29th April 2001

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London bobbies get ready for roar of Liberation Tigers

From Neville de Silva in London

Will some of the terrorist groups banned by the British government last month try to create violence under cover of Tuesday's May Day demonstrations when several anarchist and protest groups are due to take to the streets of Central London?

This is one issue considered by Britain's top internal security organisations in contingency planning for a violent May Day expected to be even worse than last year.

Among the 21 groups banned under the Terrorism Act 2000 are the LTTE and several Muslim organisations, which have been angered by the Labour Government's action.

Home Secretary Jack Straw said at the time he named the organisations that the government did so not for foreign policy reasons but for concerns of the security services.

Even before the ban was officially announced some groups such as the LTTE said it would really turn terrorists if they were not permitted to operate in the Britain.

It is understood that some LTTE supporters, bitter that their money-making and propaganda activities had been hurt by the ban, had explored how they could strike back at the British government either in the UK or elsewhere.

Plans by anarchists and other protest groups to make this year's May Day a major anti-capitalist demonstration code-named May Day Monopoly had been seen by some as a possible opportunity to join in creating violence.

Security authorities had also not dismissed the possibility of terrorist groups acting under cover after the Real IRA, a breakaway group of the IRA opposed to peace talks, planted bombs in London this month though those were concerned with past events.

The thinking is that anarchist groups from UK and the continent who have been invited would be blamed for any violence while the terrorist organisations get away with their actions.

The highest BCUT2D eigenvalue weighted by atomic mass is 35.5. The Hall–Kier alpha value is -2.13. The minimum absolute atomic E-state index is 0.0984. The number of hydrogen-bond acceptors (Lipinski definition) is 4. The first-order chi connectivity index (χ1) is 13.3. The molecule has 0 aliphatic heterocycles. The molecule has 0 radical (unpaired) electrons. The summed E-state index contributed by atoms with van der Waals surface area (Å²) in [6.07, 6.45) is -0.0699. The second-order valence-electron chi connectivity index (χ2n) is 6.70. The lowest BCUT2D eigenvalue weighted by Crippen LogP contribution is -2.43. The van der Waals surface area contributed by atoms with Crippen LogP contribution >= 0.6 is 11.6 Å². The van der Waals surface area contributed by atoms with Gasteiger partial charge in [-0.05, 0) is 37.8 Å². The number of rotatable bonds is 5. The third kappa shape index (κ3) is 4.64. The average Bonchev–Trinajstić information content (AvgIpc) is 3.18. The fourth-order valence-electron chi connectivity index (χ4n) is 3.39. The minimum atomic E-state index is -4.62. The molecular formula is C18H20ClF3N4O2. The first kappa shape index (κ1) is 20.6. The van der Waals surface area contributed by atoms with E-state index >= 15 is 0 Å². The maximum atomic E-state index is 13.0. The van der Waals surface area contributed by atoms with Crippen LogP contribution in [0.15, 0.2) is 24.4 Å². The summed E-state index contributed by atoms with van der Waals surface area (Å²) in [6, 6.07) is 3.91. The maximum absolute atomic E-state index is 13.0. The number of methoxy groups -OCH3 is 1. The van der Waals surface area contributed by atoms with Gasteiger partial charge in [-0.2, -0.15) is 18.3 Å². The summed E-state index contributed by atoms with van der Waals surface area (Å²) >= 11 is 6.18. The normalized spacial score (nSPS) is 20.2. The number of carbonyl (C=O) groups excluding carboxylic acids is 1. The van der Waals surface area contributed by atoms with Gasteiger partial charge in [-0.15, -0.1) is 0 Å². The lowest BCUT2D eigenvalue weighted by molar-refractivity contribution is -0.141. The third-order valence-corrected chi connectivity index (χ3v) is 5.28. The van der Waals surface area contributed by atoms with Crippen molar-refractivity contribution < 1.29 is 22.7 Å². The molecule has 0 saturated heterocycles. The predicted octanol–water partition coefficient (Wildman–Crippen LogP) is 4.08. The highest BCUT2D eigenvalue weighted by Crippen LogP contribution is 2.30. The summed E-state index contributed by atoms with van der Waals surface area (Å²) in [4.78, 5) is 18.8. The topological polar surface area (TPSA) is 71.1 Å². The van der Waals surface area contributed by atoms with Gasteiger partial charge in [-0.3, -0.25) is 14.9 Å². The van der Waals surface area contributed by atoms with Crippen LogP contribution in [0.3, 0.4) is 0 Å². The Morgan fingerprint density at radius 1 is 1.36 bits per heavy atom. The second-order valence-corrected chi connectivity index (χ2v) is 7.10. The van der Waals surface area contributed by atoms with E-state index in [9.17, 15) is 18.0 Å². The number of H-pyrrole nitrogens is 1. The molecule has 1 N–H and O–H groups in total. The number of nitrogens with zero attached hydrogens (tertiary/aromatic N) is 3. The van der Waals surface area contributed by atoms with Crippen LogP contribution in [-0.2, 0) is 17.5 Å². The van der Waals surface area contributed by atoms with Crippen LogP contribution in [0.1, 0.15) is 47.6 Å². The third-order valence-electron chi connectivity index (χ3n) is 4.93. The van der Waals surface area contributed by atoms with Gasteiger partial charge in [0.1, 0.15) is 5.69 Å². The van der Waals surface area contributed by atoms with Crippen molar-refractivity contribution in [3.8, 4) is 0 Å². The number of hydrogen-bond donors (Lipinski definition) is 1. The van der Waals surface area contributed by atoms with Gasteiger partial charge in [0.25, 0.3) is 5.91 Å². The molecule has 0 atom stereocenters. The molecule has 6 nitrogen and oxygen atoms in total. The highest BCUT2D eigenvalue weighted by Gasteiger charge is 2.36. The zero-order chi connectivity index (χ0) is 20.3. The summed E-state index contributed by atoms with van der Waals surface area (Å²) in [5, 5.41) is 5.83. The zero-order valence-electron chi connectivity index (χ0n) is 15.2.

Unlike in Canada and some European capitals, the LTTE in the UK has not engaged in violence except three years ago when two groups, including Tigers were involved in a shooting incident injuring one person.

So whether they would keep a low profile or try to exploit this opportunity remains a matter of speculation. Over 15,000 people are expected to participate in the demonstrations which will culminate with the groups converging on fashionable Oxford Street in late afternoon for what they call the "Sale of the Century".

It is not certain what this entails but the police expect a possible attack on the shops along Oxford Street and the surrounding streets symbolising an attack on capitalist consumerism.

Police leave for three days has been cancelled and the Metropolitan Police is being strengthened with policemen drawn from elsewhere.

It is expected that 5000 policemen and women would be on duty on Tuesday to contain what many believe is a well organised demonstration.

Armed police are also being deployed as security high ups fear that weapons including machetes and Samurai swords will be brought by demonstrators.

Tamil sources here do not think that hard core Tigers will take the risk of trying to unleash violence of their own however angry they are with the Labour government.

But other Tamil sources close to the LTTE said the Tigers are doubly angry that the British administration did not pressure Colombo sufficiently to speed up the peace process which has led to a resumption of fighting in the north.

"The LTTE may be wary of creating any mischief in London on Tuesday. But then it takes only one or two hardliners to act on their own".

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